A trip down VW’s memory lane

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As a motoring journalist, I consider myself fortunate to be situated in Grahamstown. Though it is not home to anything remotely interesting when it comes to the automobiles, Grahamstown is located right between two major centers of the respective industry. Travel East and you will find Mercedes-Benz, chugging out the C-Class sedan in East London. Travel West to Port Elizabeth and you will find Chevrolet (though soon to be replaced by Isuzu), and the Chinese brands, BAIC and FAW, operating out of the Coega development zone. However, turn a little to the right before Port Elizabeth, and you end up in the city of Uitenhage. The home of one of the oldest car companies to operate in South Africa.

I recently received a press release from Volkswagen, detailing the arrival of a new exhibit at the AutoPavilion museum center at their Eastern Cape. The AutoPavilion has been around for quite some time; a place where the German manufacturer can showcase its history, the production plant itself, and the numerous vehicles that have rolled off its floor. This would be my first time visiting, in response to a new arrival from overseas at the museum. So, I decided to take a few photos while I was there.

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The main reason for my excursion. The XL1 is a descendant of the Volkswagen one-litre concept car, revealed way back in 2002. The concept and its engine made headlines, what with Volkswagen claiming that a distance of 100 kilometers could be travelled using a single litre of fuel. The current generation, revealed at the 2011 Qatar Motor Show, makes use of a two-cylinder turbo-diesel engine that produces 35 kW and 121 Nm of torque, and a 5.5 kWh electric motor good for another 20 kW and 100 Nm of torque. With this engine and a lightweight construction, the XL1 purported to have an average fuel consumption of 0.9l/100 km, and a resultant range of 650 km on a single tank. The year after it was revealed, Volkswagen announced that the XL1 would have a limited production run, with 200 out of 250 units being made available to customers. The production commenced in early September 2013 and ended by mid-year 2014.

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The AutoPavilion is located right next to Volkswagen’s manufacturing plant in Uitenhage, a complex which has been producing vehicles since before the Second World War. However, not all of those vehicles were Volkswagens, as the plant has previously catered for brands such as Volvo, Audi, and as pictured, Studebaker.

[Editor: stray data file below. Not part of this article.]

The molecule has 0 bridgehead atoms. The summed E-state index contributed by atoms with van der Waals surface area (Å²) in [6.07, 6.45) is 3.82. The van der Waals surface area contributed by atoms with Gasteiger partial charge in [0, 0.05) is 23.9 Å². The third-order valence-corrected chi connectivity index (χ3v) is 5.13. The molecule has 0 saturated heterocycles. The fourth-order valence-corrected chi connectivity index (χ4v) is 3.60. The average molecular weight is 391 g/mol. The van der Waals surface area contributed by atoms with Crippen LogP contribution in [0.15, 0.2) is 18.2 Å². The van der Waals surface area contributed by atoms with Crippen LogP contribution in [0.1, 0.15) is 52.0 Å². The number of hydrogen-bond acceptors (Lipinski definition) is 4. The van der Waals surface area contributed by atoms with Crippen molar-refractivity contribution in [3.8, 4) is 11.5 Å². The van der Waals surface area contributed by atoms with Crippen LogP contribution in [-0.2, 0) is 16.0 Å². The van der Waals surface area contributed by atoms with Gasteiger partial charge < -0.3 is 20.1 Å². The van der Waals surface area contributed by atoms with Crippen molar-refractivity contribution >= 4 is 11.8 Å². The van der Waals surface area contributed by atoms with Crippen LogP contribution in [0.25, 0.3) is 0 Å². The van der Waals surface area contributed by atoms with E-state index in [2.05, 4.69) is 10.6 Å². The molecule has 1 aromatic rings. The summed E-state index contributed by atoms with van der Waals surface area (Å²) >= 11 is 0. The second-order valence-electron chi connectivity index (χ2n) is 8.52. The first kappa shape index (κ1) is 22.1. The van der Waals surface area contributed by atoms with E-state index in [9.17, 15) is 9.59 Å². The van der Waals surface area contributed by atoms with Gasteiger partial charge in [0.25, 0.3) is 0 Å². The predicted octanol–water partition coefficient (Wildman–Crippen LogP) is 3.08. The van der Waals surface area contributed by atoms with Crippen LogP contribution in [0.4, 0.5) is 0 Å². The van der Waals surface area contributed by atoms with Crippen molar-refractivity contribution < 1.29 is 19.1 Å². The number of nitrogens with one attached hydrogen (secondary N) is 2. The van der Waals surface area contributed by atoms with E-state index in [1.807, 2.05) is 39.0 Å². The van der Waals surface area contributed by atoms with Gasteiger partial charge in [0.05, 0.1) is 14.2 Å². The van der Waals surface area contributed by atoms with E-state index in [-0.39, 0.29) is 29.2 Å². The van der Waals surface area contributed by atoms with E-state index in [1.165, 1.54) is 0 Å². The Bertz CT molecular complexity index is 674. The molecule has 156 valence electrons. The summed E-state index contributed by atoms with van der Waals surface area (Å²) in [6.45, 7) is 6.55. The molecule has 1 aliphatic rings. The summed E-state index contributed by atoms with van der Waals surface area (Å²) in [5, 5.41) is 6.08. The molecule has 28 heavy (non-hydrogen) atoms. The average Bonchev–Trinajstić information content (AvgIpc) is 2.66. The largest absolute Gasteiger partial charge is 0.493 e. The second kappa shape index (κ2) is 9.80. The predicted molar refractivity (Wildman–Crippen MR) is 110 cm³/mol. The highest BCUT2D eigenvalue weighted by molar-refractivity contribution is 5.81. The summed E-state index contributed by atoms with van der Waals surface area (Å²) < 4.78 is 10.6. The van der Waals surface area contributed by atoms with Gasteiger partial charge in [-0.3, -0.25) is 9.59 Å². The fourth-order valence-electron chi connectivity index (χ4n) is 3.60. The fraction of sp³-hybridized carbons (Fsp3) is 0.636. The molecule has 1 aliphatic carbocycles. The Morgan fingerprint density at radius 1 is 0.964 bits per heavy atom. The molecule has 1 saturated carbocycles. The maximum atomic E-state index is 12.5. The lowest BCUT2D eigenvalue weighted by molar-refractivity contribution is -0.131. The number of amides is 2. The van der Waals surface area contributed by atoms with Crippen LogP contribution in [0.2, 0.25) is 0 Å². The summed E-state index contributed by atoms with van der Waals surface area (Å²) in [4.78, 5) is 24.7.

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The Autopavilion not only serves as a place for Volkswagen to showcase its numerous cars, but also as a place of education, with the company regularly opening it to school groups and children. Pictured in the centre of the ground floor is a second-generation Beetle, sliced down the middle  to give viewers an inside look on the working mechanics of the car.

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Located on the ground floor behind a pane of glass lies a car of particular importance to VW South Africa. Dating all the way back to 1978 when VW first launched the Golf 1, the Citi has remained one of the best-selling and most important passenger vehicles for the South African diaspora, with the Uitenhage plant being the only production floor continue producing it in the whole world. The production run ended in 2009 with limited edition run called “Citi Mk1”, with this unit in particular being the very last one to roll off the Eastern Cape line.

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Up the stairs to the second level of the centre, you are presented with various VW models that are symbolic of particular eras. They include the VW Camper van, the Mark-I Golf GTI, and this Beach Buggy, representative of the colorful 1960s. The Buggy came about through the work of an American named Bruce Meyers, who took the floorplan and engine from Volkswagen Type 1 (the original Beetle), and attached it to a lightweight, fiberglass body that could be used to raid dunes. His creation caught on, with the Buggy becoming a symbol for simple, automotive fun.

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Outside the AutoPavilion, you are greeted by one of the most famous Volkswagen ever conceived. The Love Bug, or “Herbie” as he is lovingly called, made his debut on the big screen in 1968 in Walt Disney’s feature film of the same name. Herbie, a white, racing Volkswagen Beetle sporting red and blue stripes and the number 53, would go on to star in five movies, with the last one released in 2005. The love bug continues to be a motoring icon in his own right, with one of Volkswagen’s greatest creations living on in cinema and the popular eye.

Photos and additional images can be found at the following link: https://www.dropbox.com/sh/25w3d5mrmvycrlx/AAANvepisuRtqsQQzZXkK2lga?dl=0

 

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